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Difference between repairs, maintenance and improvements

It’s a common question among new property investors: “What’s the difference between repairs, maintenance and improvements?”

This is important stuff to know if you’re going to invest in property because it affects your tax deductibility and hence your cash flow.

Many landlords forget about the new tap or roof repair that they can claim a tax benefit for because their primary focus is on rental returns and capital gains. But it’s the smaller things that can add up to a big tax advantage if you document every item. So the first thing to do is understand the difference between them.

1. A repair is usually partial and restores something to its original state eg. repairing part of a fence by replacing two palings

2. Maintenance is work that prevents deterioration or fixes current deterioration eg. painting your property or oiling the garage door

Repairs and maintenance must relate directly to wear and tear or damage that occurred due to renting out your property. The ATO provides the following examples of repairs and maintenance for which you can claim an immediate deduction in the same year.

  • Gardening and lawn mowing
  • Cleaning
  • Pest control
  • Servicing a water heater
  • Replacing guttering damaged in a storm
  • Replacing part of a fence due to a fallen tree

 

3. An improvement makes something better than it was originally or provides something in a new and more valuable or desirable form. They generally improve the property’s income production or expected life. A repair becomes an improvement when you go beyond simply restoring an item to its original function. For example, if you replace a worn paling fence with a brick fence, you are going beyond simply repairing the fence – you are improving the fence with a better material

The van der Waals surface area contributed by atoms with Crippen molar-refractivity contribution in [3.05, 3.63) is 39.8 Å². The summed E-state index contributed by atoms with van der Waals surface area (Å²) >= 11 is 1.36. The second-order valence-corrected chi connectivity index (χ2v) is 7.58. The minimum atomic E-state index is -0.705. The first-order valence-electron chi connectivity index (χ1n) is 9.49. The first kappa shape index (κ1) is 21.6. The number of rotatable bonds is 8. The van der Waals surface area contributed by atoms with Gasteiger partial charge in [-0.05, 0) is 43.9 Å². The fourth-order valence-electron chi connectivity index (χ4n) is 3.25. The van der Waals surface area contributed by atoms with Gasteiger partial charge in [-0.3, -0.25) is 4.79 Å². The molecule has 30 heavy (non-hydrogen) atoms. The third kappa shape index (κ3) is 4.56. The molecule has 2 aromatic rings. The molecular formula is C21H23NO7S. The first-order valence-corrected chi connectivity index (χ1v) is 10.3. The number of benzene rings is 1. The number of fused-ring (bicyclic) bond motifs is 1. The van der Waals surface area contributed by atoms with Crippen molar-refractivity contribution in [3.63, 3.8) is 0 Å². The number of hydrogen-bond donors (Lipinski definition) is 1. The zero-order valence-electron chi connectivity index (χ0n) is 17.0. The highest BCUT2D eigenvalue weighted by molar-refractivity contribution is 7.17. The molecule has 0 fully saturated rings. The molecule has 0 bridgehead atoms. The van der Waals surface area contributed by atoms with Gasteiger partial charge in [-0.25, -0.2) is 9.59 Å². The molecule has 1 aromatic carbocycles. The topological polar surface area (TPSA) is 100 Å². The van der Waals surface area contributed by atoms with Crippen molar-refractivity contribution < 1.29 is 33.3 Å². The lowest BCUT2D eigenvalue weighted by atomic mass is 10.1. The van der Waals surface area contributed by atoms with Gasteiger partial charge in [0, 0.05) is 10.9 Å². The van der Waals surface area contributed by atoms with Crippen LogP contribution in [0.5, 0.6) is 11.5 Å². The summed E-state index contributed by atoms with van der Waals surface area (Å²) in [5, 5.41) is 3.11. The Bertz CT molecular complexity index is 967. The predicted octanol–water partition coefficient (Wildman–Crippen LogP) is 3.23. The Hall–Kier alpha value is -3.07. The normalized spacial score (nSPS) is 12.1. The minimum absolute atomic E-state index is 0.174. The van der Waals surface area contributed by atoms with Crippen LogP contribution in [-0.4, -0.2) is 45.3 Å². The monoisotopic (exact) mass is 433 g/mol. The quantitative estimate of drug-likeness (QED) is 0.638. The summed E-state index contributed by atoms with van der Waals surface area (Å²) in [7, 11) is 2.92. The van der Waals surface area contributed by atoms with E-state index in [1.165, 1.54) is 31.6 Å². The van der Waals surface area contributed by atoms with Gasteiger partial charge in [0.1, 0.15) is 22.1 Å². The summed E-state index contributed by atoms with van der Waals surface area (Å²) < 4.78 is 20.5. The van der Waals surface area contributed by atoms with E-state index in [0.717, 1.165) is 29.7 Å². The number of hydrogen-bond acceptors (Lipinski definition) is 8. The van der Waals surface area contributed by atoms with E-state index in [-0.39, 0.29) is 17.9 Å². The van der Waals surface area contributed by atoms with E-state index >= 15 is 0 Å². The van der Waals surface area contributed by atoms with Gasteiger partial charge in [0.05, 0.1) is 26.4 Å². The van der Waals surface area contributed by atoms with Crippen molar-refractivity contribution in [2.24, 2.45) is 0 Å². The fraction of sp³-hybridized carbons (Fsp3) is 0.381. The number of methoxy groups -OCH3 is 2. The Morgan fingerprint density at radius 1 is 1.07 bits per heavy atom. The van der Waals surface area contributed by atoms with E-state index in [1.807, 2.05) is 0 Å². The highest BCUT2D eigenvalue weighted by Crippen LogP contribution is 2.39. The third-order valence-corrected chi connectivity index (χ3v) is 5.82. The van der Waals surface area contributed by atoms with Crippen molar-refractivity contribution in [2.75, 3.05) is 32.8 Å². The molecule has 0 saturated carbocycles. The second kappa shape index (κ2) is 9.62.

The ATO provides the following examples of improvements.

  • A new stove
  • New kitchen cupboards
  • Building a garage or carport
  • Removing or adding an internal wall

 

The differing tax benefits between a repair, maintenance and improvements
Generally speaking, you can claim an immediate deduction for repairs and maintenance in the same financial year, as long as your property is being rented out
Generally speaking, you can claim a capital works deduction or a deduction for decline in value (depreciation) over a number of years for improvements
The ATO provides the following examples as to which improvements should be depreciated and which ones attract a capital works deduction. 

Depreciation deduction

  • Ceiling fan (depreciated over 5 years)
  • Carpet (10 years)
  • Floating timber floors (15 years)
  • Hot water system (12 years)
  • Window curtains (6 years)
  • Dishwasher (10 years)
  • Air conditioner (20 years)

 

Capital works deduction

  • Fixed floor coverings, such as tiles and vinyl
  • Grease traps
  • Hand rails
  • Ducts, pipes, vents
  • Shutters
  • Wardrobes

 

Important note for new investors
When you buy an investment property, there are often items that need repairing before you can lease the property out. The ATO has a name for this – they’re called ‘initial repairs’. They are not deductible. Instead, they are considered part of the acquisition costs of the property  and may be included in the capital gains tax cost base.

All the information above is general in nature. Use it as a guide only. As with most tax stuff, it’s important to get professional advice. Speak to your accountant regarding individual repairs or improvements and get a quantity surveyor to take stock of all the items in your property that are depreciable.

If you haven’t been monitoring your repairs, maintenance and improvement expenses, you might be missing out on thousands of dollars in tax benefits!

Source: Switzer.com.au 

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